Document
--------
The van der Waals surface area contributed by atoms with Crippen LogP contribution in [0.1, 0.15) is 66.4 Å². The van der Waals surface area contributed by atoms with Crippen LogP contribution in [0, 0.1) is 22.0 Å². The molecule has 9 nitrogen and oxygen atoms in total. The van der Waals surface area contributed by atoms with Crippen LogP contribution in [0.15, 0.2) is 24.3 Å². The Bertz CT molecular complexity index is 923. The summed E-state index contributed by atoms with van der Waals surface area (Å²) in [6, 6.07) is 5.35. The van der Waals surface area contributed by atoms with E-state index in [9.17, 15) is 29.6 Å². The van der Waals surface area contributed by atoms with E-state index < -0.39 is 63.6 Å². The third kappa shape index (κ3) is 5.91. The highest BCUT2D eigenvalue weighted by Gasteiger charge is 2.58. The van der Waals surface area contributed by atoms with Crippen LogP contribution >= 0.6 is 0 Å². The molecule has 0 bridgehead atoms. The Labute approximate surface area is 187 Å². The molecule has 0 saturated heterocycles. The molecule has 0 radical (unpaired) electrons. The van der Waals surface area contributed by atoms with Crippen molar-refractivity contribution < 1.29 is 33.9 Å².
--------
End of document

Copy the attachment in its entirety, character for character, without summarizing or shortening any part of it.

The van der Waals surface area contributed by atoms with Crippen LogP contribution in [0.1, 0.15) is 66.4 Å². The van der Waals surface area contributed by atoms with Crippen LogP contribution in [0, 0.1) is 22.0 Å². The molecule has 9 nitrogen and oxygen atoms in total. The van der Waals surface area contributed by atoms with Crippen LogP contribution in [0.15, 0.2) is 24.3 Å². The Bertz CT molecular complexity index is 923. The summed E-state index contributed by atoms with van der Waals surface area (Å²) in [6, 6.07) is 5.35. The van der Waals surface area contributed by atoms with E-state index in [9.17, 15) is 29.6 Å². The van der Waals surface area contributed by atoms with E-state index < -0.39 is 63.6 Å². The third kappa shape index (κ3) is 5.91. The highest BCUT2D eigenvalue weighted by Gasteiger charge is 2.58. The van der Waals surface area contributed by atoms with Crippen LogP contribution >= 0.6 is 0 Å². The molecule has 0 bridgehead atoms. The Labute approximate surface area is 187 Å². The molecule has 0 saturated heterocycles. The molecule has 0 radical (unpaired) electrons. The van der Waals surface area contributed by atoms with Crippen molar-refractivity contribution < 1.29 is 33.9 Å².